Today Samsung unveils the Galaxy S3, the newest smartphone in the line. The debut of the new device puts more fuel on the fire in the war between Samsung and Apple. How these smartphones comparable to each other;
Each device has fully-integrated voice controls. Apple has Siri, and Samsung has S Voice. With both you can speak to the assistant, and ask it to do tasks like send a text, make a call, or schedule and appointment, and so on. It’s too early to say how S Voice compares performance-wise, but Android Voice Actions has already proven noticeably better than Apple’s offering.
With iOS 5, Apple completely revamped its alerts into the catch-all Notification Center, where you can see all the recent activity on not only your calls and texts, but also your apps. Texts are also less meddling, popping up in the top of the screen.
The Galaxy S3, meanwhile, makes some improvements to Android’s stock notification functionality. Smart Alert looks especially promising; if you miss a call, the phone will vibrate and flash an LED the next time you pick it up.
There are a couple of advantages to communicating with a friend that owns the same device. The S3 offers S Beam, which pairs other S3s together and lets them share photos, videos, files, albums, etc. via NFC over a Wi-Fi connection. Similarly, Direct Call knows to dial someone automatically if you have their contact information open and move your S3 up to your ear.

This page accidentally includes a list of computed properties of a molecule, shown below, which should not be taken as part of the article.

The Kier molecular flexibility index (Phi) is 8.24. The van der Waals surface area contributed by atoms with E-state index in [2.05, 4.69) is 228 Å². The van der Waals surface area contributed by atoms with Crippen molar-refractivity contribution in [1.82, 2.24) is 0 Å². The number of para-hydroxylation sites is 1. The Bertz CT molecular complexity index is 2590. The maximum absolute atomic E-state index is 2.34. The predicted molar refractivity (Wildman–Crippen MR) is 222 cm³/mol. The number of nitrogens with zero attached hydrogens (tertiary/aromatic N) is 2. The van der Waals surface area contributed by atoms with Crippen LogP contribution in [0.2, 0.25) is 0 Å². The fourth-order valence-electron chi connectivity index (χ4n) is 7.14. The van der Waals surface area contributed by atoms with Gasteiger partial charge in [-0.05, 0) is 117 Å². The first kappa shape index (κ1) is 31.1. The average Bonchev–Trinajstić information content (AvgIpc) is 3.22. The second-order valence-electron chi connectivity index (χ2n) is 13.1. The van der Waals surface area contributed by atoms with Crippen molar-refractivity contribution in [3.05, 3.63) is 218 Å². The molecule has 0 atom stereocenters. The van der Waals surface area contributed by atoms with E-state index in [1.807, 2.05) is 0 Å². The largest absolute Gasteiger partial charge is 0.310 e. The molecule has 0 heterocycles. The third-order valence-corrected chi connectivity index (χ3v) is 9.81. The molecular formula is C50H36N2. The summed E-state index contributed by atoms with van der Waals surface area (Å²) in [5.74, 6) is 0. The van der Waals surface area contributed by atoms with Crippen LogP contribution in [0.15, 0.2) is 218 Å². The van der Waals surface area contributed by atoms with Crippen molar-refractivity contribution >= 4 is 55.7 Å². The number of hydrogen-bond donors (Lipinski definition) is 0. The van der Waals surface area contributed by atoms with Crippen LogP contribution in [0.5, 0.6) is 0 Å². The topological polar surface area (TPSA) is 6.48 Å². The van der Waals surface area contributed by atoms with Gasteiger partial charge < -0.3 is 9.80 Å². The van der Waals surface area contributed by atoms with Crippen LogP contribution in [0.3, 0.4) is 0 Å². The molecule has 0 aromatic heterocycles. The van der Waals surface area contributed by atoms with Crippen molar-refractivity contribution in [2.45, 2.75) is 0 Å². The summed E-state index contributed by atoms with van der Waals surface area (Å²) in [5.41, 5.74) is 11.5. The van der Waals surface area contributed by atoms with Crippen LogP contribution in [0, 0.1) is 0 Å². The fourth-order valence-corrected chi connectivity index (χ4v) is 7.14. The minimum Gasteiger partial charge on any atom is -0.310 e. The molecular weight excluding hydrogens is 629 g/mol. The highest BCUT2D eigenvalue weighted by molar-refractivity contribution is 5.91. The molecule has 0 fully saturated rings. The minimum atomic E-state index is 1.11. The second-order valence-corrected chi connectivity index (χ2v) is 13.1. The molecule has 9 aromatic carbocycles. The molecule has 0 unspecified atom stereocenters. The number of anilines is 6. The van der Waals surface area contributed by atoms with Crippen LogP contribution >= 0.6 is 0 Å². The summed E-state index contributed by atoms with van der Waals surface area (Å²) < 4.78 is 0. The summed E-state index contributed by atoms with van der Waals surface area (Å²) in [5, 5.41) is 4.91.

Two iPhone 4S users can connect via iMessage, a free instant messaging service that is free between a pair of these devices. It also has Find my Friends, which uses GPS to help you locate your other iPhone 4S toting pals on a map. Video chat with other iOS devices is available through FaceTime, but Direct Call is a neat trick that the iOS hadn’t thought of yet.
The S3’s camera has a feature called Burst Shot which can quickly snaps 20 photos in a row, then recommends the best one out of the series. If you disagree, you can override that option. By comparison, Apple’s phone has HDR, which captures three images in one shot, each at a different exposure level. This trio is then combined into one image, which have better overall quality.
The iSight camera has face detection, which will display a square around a subject’s head. The S3’s answer to this is something called Face Zoom, which allows you to select a specific mug and zoom in on it.
Downloading and Sharing:
Apple’s iCloud puts all of your content in its cloud. So if you download a song on iTunes from your phone, it will automatically pop up on in the library on your computer. Samsung’s S-Cloud was rumored to arrive along with the S3, but didn’t make an appearance at today’s press conference. Google’s G-Drive, though, gets the job done for Android devices.
Samsung has a couple of different services that equip you to access your content remotely. AllShare Cast, in particular, pairs to TVs, laptops, or tablets over Wi-Fi and lets you see what is playing on the S3. To achieve the same with an iDevice, you need an AppleTV.
Social Media Integration:
The iPhone 4S debuted with deeper Twitter integration, which let you snap a picture and automatically post it to your stream, without ever having to exit your photo roll. On the other hand, the S3’s Social Tag links the pictures of your friends in your photo gallery to their Facebook or Google+ accounts.
So The Winner is?
Well on paper? Give the Galaxy S3 the edge for specs, but don’t count out the power of Apple’s popular ecosystem. It’s also way too early to make any final judgments; the Galaxy S3 won’t be out in the US until the summer, and the next iPhone—one with a whole new suite of specs and tricks—will be hot on its heels. What Samsung’s done, though, is put out a great-looking phone with some intriguing features. Ones that we can’t wait to play with soon.